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Laconia Motorcycle Week 2009

By Shadow

The rainy rally

No fair-weather bikers here

Laconia, N.H., June 13–21—A motorcycle rally in New Hampshire’s Lakes Region in mid-June is always a meteorological gamble. We keep our fingers crossed for a hot and sunny climate, but this year, the weather dice dictated a cool and rainy start to Laconia Motorcycle Week. It was just before sundown when I arrived at Weirs Beach, ground zero of the rally. There was a chill in the air and the ground was still wet from the day’s downpour, yet a fair number of riders were out and about.

Laconia Motorcycle Week, in its 86th year, is the oldest and third biggest rally in the country, with only Daytona and Sturgis bike weeks experiencing higher attendance numbers. Even with long, snowy New England winters and wildly varying weather the rest of the year, New Hampshire has the highest number of registered motorcycles per capita of any state in the U.S.

What is it that draws so many motorcyclists to Laconia year after year, knowing that it will almost certainly rain for a good part of the rally? For starters, the state has little traffic (with the exception of Motorcycle Week), many miles of delightfully twisty roads, and no helmet law. Most of the riders I met in Laconia this year planned on sticking to their touring plans, regardless of the weather.

A hardy bunch
Riders who travel to Laconia are a hardy bunch that won’t let a little rain keep them from enjoying the dramatic scenery and challenging terrain. Although many of them piss and moan about the damp and cold, the bragging rights can’t be beat. One of my neighbors staying in the motel room next door told me, “I rode up Mt. Washington on Monday, and halfway up, it started sleeting.” He also reported that two bikers dropped off the side of the mountain’s Auto Road while trying to navigate around one of its tricky curves. Mt. Washington is New England’s highest peak, and the weather extremes are quite dramatic. Snow still covers the mountaintop even in June; in fact, locals brag that it has the world’s worst weather. Mt. Washington has the highest wind velocity ever recorded by man. In 1934 the world record of 231 mph was set, and it still stands today. And on one frigid day in June 1975, the mercury dropped to eight degrees (the temperature has been known to fall to -45 degrees in the winter months).

A number of guided and self-led tours took place during Motorcycle Week, and included all-time favorites such as a covered bridges tour and a ride on the Kancamagus Highway with its twists and turns and stunning scenery. An often-overlooked riding destination is the Castle in the Clouds, a 5,500-acre estate in Moultonborough, only about 20 miles from Weirs Beach. The castle is located on a 1,300-foot peak that’s part of the Ossipee Mountain range, and the road to the top offers a few challenges. For more adventure, there are 45 miles of hiking trails offering spectacular views and even a stunning waterfall that channels down into a swimming hole—quite refreshing on a hot, sunny day.

It’s not unusual for folks to ride an hour or so to Maine just for lunch, and maybe a little farther to tour the lighthouses. And the southernmost part of Quebec is only about 130 miles north of Laconia; so if you’re in the mood for long-distance touring, bring your passport! On the other hand, we noticed even more Canadians traveling to Laconia this year. It had rained all morning on Friday and was starting to clear when I saw a guy sitting next to his bike, dumping water out of his boots while his socks were drying on the exhaust pipes. His wife told me they rode down from Sherbrooke, Quebec, and that the weather was even worse up there. “We’re used to it,” she said, while wringing out her do-rag. “We love coming here. This is great! It’s beautiful!”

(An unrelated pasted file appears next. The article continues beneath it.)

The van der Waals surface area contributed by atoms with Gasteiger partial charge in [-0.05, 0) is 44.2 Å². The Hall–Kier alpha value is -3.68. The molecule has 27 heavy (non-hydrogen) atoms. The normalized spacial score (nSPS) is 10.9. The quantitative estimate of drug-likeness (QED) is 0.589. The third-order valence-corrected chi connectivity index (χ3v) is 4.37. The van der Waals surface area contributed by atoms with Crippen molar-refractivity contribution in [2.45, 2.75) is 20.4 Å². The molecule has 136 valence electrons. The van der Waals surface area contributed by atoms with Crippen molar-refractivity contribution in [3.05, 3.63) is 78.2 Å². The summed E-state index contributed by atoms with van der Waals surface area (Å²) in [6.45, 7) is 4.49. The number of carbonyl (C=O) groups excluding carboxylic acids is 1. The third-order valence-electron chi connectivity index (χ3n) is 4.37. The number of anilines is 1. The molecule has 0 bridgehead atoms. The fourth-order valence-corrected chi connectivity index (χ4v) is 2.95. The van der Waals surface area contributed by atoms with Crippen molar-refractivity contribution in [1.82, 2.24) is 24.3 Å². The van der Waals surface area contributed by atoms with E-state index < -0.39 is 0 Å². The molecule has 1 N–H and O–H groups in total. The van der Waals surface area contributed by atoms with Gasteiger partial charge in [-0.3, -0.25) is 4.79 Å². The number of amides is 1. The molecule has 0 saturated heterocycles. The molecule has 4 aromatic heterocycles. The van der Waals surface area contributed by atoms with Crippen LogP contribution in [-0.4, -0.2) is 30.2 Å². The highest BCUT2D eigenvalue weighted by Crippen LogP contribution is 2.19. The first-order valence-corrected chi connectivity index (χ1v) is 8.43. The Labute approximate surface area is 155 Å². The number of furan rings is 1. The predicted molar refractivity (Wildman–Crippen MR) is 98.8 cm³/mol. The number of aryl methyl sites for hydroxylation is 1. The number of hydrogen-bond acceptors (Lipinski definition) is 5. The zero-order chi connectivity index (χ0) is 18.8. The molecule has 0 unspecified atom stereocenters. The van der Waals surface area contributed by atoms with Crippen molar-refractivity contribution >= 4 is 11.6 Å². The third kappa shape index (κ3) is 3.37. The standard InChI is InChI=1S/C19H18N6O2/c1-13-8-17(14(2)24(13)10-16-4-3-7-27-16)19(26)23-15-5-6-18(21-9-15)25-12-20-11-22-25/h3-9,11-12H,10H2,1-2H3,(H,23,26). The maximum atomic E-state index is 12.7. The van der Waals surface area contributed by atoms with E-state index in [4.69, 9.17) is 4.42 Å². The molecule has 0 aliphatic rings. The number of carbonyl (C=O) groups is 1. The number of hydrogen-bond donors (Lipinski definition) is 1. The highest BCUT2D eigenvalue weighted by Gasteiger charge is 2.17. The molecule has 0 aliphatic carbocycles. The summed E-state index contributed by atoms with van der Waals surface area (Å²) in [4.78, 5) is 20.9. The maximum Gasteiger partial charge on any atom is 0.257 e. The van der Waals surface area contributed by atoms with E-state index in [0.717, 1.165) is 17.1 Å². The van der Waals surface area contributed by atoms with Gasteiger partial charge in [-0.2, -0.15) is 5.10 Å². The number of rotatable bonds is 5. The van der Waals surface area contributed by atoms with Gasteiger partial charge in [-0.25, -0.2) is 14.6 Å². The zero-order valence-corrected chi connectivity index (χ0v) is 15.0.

Even some of the local merchants were using the wet weather as an excuse to drum up some business. After three days of rain early in the week and the forecast calling for more, Granite State Harley-Davidson in Lebanon, New Hampshire, about an hour west of Laconia, sent an e-mail to its customers titled, “We’re not scared of a little rain!” and offered a free H-D rain suit to anyone buying a new or used Harley. The dealership also put on free barbecues every day during the rally, rain or shine.

Something old, something new
Many riders who visit Laconia tend to gravitate toward the same attractions year after year. One of the most popular is Weirs Beach, where bikes line Lakeside Avenue and vendors hawk everything from T-shirts to bike parts. Even in the rain, bikes were parked four-deep (although this year it was quite easy to get a parking spot even on the nicest days) and people were shopping and strolling along the street. As soon as the sun came out, though, it was like turning on a switch. People poured out of the bars and restaurants and rode in from who-knows-where to congregate at the epicenter of the rally universe.

Across the street is the Lobster Pound, with its vendor community spread over the expansive property, around the seafood restaurant with the same name. Maybe it should be called the Lobster Compound, because on the other side of the restaurant is the Laconia Roadhouse, one of the most popular venues of the rally offering live music, food and liquid refreshments. For the first time this year, the Lobster Pound hosted a biker build-off featuring four New England builders: Scott Porges and Abe from American Motorcycle Service in Framingham, Massachusetts; Rick and Tina Beauregard of Cyclone Cycles in Berkshire, Vermont; Jesse Melberg, his brother Buddy and his dad Big Al from Bristol County Custom Cycles in Bristol, Massachusetts; and Jason Grimes and Matt Harmon of Northeast Chop Shop in Westbrook, Maine. Each shop brought up a completely disassembled (except for the motor) motorcycle plus all the equipment needed to reassemble it in time for the shakedown ride on Saturday. Dave Perewitz announced the people’s choice winner, Northeast Chop Shop, who took home $5,000 and a trophy.

Next door, the Weirs Beach Drive-In is transformed into a vendor village during Motorcycle Week. And just past the drive-in is the Smokehouse, another popular watering hole where a favorite pastime—besides the annual custom bike show and tattoo contest—is watching the procession of bikes flow back and forth on Route 3 where it intersects with Lakeside Avenue.

It rained during the 86th running of the Loudon Classic at New Hampshire Motor Speedway in Loudon during practice on Saturday and the finals on Sunday. It rained on Monday for much of the USCRA vintage races held at Loudon, making the 1.6-mile road course even more challenging than usual. There were at least four crashes during the vintage races, and although there were two broken collarbones and some bruises, none of the racers were seriously injured.